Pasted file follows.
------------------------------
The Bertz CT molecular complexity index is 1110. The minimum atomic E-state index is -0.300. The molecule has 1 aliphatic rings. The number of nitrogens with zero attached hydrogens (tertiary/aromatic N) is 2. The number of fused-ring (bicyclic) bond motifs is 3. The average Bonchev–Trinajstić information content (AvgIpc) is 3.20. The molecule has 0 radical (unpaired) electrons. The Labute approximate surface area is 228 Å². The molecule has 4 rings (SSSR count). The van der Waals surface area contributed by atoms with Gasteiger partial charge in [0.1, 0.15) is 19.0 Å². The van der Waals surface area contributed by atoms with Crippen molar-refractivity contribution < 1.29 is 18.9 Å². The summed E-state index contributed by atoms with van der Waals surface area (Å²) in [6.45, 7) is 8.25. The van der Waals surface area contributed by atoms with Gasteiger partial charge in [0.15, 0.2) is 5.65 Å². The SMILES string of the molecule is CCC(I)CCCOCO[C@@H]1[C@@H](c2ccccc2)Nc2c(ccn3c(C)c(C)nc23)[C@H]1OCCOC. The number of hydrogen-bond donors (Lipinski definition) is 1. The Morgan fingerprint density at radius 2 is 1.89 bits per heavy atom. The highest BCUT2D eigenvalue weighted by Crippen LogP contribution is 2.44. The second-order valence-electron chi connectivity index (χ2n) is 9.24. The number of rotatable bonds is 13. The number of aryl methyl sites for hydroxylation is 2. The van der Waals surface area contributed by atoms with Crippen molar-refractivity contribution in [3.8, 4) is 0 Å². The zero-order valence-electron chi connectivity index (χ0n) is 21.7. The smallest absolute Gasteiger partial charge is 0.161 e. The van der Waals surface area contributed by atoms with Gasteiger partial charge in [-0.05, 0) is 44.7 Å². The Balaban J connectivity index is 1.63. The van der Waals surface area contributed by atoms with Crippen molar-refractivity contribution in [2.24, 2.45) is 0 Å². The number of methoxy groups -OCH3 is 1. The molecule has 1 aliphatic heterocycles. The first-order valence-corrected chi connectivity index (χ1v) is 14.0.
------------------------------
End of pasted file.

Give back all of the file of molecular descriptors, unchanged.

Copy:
The Bertz CT molecular complexity index is 1110. The minimum atomic E-state index is -0.300. The molecule has 1 aliphatic rings. The number of nitrogens with zero attached hydrogens (tertiary/aromatic N) is 2. The number of fused-ring (bicyclic) bond motifs is 3. The average Bonchev–Trinajstić information content (AvgIpc) is 3.20. The molecule has 0 radical (unpaired) electrons. The Labute approximate surface area is 228 Å². The molecule has 4 rings (SSSR count). The van der Waals surface area contributed by atoms with Gasteiger partial charge in [0.1, 0.15) is 19.0 Å². The van der Waals surface area contributed by atoms with Crippen molar-refractivity contribution < 1.29 is 18.9 Å². The summed E-state index contributed by atoms with van der Waals surface area (Å²) in [6.45, 7) is 8.25. The van der Waals surface area contributed by atoms with Gasteiger partial charge in [0.15, 0.2) is 5.65 Å². The SMILES string of the molecule is CCC(I)CCCOCO[C@@H]1[C@@H](c2ccccc2)Nc2c(ccn3c(C)c(C)nc23)[C@H]1OCCOC. The number of hydrogen-bond donors (Lipinski definition) is 1. The Morgan fingerprint density at radius 2 is 1.89 bits per heavy atom. The highest BCUT2D eigenvalue weighted by Crippen LogP contribution is 2.44. The second-order valence-electron chi connectivity index (χ2n) is 9.24. The number of rotatable bonds is 13. The number of aryl methyl sites for hydroxylation is 2. The van der Waals surface area contributed by atoms with Crippen molar-refractivity contribution in [3.8, 4) is 0 Å². The zero-order valence-electron chi connectivity index (χ0n) is 21.7. The smallest absolute Gasteiger partial charge is 0.161 e. The van der Waals surface area contributed by atoms with Gasteiger partial charge in [-0.05, 0) is 44.7 Å². The Balaban J connectivity index is 1.63. The van der Waals surface area contributed by atoms with Crippen molar-refractivity contribution in [2.24, 2.45) is 0 Å². The number of methoxy groups -OCH3 is 1. The molecule has 1 aliphatic heterocycles. The first-order valence-corrected chi connectivity index (χ1v) is 14.0.